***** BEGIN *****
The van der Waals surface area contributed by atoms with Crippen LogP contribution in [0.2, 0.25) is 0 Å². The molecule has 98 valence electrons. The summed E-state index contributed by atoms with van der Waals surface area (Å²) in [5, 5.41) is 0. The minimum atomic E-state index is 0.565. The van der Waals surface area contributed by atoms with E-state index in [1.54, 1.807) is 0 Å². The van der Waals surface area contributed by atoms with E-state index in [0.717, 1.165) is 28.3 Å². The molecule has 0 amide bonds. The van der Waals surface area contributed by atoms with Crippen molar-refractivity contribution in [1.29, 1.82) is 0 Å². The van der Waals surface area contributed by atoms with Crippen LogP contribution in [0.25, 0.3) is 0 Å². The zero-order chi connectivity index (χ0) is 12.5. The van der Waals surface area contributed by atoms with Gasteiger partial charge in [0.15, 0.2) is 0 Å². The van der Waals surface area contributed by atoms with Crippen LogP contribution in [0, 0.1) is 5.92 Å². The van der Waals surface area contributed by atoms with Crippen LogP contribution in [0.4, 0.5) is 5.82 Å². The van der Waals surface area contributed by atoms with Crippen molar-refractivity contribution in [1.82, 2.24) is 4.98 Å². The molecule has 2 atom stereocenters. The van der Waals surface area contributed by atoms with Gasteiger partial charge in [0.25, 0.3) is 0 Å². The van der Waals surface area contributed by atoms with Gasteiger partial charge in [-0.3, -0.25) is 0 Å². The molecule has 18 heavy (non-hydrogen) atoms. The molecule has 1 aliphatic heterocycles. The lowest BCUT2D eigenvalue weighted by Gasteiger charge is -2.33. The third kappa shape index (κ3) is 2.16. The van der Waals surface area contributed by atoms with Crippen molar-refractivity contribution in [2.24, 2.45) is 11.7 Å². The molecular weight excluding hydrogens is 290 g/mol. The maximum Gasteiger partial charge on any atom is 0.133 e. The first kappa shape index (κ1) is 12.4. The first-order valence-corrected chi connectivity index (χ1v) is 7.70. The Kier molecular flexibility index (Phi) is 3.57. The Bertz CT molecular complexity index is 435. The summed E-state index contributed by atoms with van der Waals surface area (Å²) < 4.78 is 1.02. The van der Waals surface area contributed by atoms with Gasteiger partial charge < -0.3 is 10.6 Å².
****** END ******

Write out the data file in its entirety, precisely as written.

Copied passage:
The van der Waals surface area contributed by atoms with Crippen LogP contribution in [0.2, 0.25) is 0 Å². The molecule has 98 valence electrons. The summed E-state index contributed by atoms with van der Waals surface area (Å²) in [5, 5.41) is 0. The minimum atomic E-state index is 0.565. The van der Waals surface area contributed by atoms with E-state index in [1.54, 1.807) is 0 Å². The van der Waals surface area contributed by atoms with E-state index in [0.717, 1.165) is 28.3 Å². The molecule has 0 amide bonds. The van der Waals surface area contributed by atoms with Crippen molar-refractivity contribution in [1.29, 1.82) is 0 Å². The van der Waals surface area contributed by atoms with Crippen LogP contribution in [0.25, 0.3) is 0 Å². The zero-order chi connectivity index (χ0) is 12.5. The van der Waals surface area contributed by atoms with Gasteiger partial charge in [0.15, 0.2) is 0 Å². The van der Waals surface area contributed by atoms with Crippen LogP contribution in [0, 0.1) is 5.92 Å². The van der Waals surface area contributed by atoms with Crippen LogP contribution in [0.4, 0.5) is 5.82 Å². The van der Waals surface area contributed by atoms with Crippen molar-refractivity contribution in [1.82, 2.24) is 4.98 Å². The molecule has 2 atom stereocenters. The van der Waals surface area contributed by atoms with Gasteiger partial charge in [0.25, 0.3) is 0 Å². The van der Waals surface area contributed by atoms with Gasteiger partial charge in [-0.3, -0.25) is 0 Å². The molecule has 18 heavy (non-hydrogen) atoms. The molecule has 1 aliphatic heterocycles. The lowest BCUT2D eigenvalue weighted by Gasteiger charge is -2.33. The third kappa shape index (κ3) is 2.16. The van der Waals surface area contributed by atoms with Crippen molar-refractivity contribution in [2.24, 2.45) is 11.7 Å². The molecular weight excluding hydrogens is 290 g/mol. The maximum Gasteiger partial charge on any atom is 0.133 e. The first kappa shape index (κ1) is 12.4. The first-order valence-corrected chi connectivity index (χ1v) is 7.70. The Kier molecular flexibility index (Phi) is 3.57. The Bertz CT molecular complexity index is 435. The summed E-state index contributed by atoms with van der Waals surface area (Å²) < 4.78 is 1.02. The van der Waals surface area contributed by atoms with Gasteiger partial charge < -0.3 is 10.6 Å².